East Of Eden

"A curious mix of the relevant and reverential"

East of Eden

Lent- Day 1

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"Remember that you are dust, and to dust you shall return."



Those are the words typically spoken by the pastor, deacon or administrant while spreading ashes on the foreheads of the penitents gathered for Ash Wednesday services- at least at Episcopal Churches


This year I didn't make it to church, so the only thing on my forehead is a bit of mosturizer and foundation. But today didn't go unmarked. My daily doodle reflected my thoughts, and Hillsong played while me and Z did her lessons this afternoon.


I kept thinking about that sentence- "Remember that you are dust, and to dust you shall return." It's so... bleak. It's our lives entwined so with our inevitable deaths.


Ashes are made from palms leftover from the previous year's Palm Sunday. They're burned and mixed up with some oil. So much meaning there. What was used to celebrate and shout "Hosanna" one year become's the following year's symbol of mortality.


The verses read for the liturgy are full of solemn beseeching:


"Yet even now, says the LORD, return to me with all your heart, with fasting, with weeping, and with mourning; rend your hearts and not your clothing." Joel 2:12-13


This morning I watched the Frontline documentary "Being Mortal". It follows a doctor, Atul Gawande, as he interviews other doctors who deal with critically ill patients. We also meet a few of those patients and their families. During filming, Dr. Gawande learns that his own father is seriously ill with cancer. After spending years dealing with ailing patients and their loved ones, he finds himself unexpectedly on the other side of the desk. 


It's harrowing TV. Over the course of an hour, all of the patients rapidly decline. Their faces grow gaunt, their posture stoops and eventually they're bedridden. The families remain by their sides, alternately hoping for a miracle or sobbing at the impending end. All of the patients are dead by the time the documentary comes to a close.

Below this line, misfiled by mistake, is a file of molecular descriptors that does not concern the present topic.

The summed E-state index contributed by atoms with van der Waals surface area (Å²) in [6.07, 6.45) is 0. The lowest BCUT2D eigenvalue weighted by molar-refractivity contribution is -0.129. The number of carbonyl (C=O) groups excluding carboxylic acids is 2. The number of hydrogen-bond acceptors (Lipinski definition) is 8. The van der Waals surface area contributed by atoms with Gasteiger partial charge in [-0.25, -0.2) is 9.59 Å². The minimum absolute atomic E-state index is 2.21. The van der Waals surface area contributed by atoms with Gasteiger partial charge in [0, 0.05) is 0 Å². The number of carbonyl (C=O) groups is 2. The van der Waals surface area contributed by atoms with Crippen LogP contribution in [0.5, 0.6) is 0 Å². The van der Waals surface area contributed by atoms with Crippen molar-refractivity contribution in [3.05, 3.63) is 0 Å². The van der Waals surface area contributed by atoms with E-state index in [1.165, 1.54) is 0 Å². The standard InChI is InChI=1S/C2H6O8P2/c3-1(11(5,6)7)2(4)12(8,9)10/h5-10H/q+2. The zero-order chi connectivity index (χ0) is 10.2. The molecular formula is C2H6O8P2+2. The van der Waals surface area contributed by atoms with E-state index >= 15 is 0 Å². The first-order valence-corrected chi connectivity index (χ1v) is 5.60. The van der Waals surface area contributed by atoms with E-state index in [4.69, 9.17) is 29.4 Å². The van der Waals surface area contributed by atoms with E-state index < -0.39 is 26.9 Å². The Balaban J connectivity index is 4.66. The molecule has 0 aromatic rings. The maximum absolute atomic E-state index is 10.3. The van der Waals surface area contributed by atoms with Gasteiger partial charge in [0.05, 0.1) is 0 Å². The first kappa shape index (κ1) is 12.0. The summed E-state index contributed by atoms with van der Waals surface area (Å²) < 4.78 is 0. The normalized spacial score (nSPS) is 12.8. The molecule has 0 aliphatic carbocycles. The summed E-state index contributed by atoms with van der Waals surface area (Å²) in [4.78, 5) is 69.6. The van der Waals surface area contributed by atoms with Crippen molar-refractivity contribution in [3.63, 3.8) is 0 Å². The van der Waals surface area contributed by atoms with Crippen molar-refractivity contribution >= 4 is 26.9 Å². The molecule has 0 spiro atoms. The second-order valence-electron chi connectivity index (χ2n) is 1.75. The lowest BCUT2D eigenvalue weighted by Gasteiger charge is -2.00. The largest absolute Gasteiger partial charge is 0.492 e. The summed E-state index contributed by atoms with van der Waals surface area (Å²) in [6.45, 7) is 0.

I know more than a few Christians who belong to traditions, denominations or churches that don't observe Lent. The whole thing is viewed at best, with skepticism, at worst, with derision.


It's so glum, so dark, so sad. I agree, although it's not entirely dark clouds. There are silver linings... little glimpses of light of what's ahead, of death's defeat.



"Our days are like the grass; we flourish like a flower of the field; When the wind goes over it, it is gone, and its place shall know it no more." Psalm 103:15-16


Usually during Lent I give up something- alcohol, sweets, junk food, Facebook, meat. This year, I've decided to add. Everyday I'm going to do a post on here. No lie, this will probably be harder than all those other years. Besides doing lessons with Zoe, I started an online Modern Art History class last week that's going to run for the next couple of months. It's not for credit, but I don't have any intention of wasting money, and it demands a couple of hours (at least every week). Not every Lenten post will be this long, but I do want them all to be imbued with the spirit of the season. So at least 39 more entries are a-coming, and a quick reminder that Sundays aren't included in the 40 days. Below is the Frontline documentary. Watch it if you get a chance and remember to keep the people who appeared in the film in prayer. 


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